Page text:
I no longer regard “technology” as some kind of magic bullet. It is useful, it has its place, but I think a greater danger has arisen with the overwhelming ubiquity of the cloud, the net, and social media. The danger is fascinatingly described by the virtual reality pioneer Jaron Lanier in his book, YOU ARE NOT A GADGET. He explores the consequences of overestimating the hive intelligence of the cloud, and fragmenting books through the digitization of our culture in projects such as Google Books. We are constantly in danger of lowering our standards of intelligence while elevating the intelligence of the machines. And this includes the algorithms that mimic intelligent decision making. How much of the financial crash can be placed at the feet of the banker’s intelligent algorithms that calculated the risk of their mortgage-backed securities? Have we degraded our intelligence by asking teachers to teach to a standardized test so that a student will look good to an algorithm?
Now we have come full circle. In a time when our IT connected and globalized planet needs more questioning intelligence and inquiry, more creativity, more innovation, and compassion, are we headed instead into a punitive neo-Gradgrind reductionist model that subordinates our humanity to an algorithm? Our union, our leaders and our teachers must stand our ground and research real change, find out what really works, and lead the city and the country toward a humane system that serves the real needs of our people as we navigate into the future. In our current system, what would have happened to someone like Newton, without whom much of modern natural science would not exist? I will end this with a quote from G. Spencer-Brown, in an appendix to his Laws of Form:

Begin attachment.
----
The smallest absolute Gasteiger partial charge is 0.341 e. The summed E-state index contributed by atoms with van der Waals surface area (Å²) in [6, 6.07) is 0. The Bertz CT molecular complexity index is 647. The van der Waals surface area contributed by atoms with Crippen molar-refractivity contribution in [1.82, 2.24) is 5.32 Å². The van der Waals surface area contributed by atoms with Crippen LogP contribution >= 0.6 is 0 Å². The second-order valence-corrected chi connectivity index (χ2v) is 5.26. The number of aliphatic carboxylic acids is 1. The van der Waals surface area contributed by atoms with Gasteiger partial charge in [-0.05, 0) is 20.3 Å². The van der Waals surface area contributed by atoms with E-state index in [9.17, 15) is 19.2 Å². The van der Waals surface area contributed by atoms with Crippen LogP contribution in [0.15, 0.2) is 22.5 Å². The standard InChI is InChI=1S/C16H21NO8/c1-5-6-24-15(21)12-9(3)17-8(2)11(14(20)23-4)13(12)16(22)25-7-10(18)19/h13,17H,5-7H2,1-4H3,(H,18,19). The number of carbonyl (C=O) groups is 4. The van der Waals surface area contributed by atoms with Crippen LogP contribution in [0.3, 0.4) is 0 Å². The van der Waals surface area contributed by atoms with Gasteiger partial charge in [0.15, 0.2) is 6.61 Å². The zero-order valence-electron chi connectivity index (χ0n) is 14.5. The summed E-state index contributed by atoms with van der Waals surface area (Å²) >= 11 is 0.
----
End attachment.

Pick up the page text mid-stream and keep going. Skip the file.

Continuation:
To arrive at the simplest truth , as Newton knew and practised, requires years of contemplation. Not activity. Not reasoning. Not calculating. Not busy behaviour of any kind. Not reading. Not talking. Not making an effort. Not thinking. Simply bearing in mind what it is one needs to know. And yet those with the courage to tread this path to real discovery are not only offered practically no guidance on how to do so, they are actively discouraged and have to set about it in secret, pretending meanwhile to be diligently engaged in the frantic diversions and to conform with the deadening personal opinions which are continually being thrust upon them.
G Spencer Brown, Laws of Form, p. 110
Again, in an age of groupthink, how would Newton have fared, being as Wordsworth described him: “A mind forever/ Voyaging through strange seas of Thought, alone?”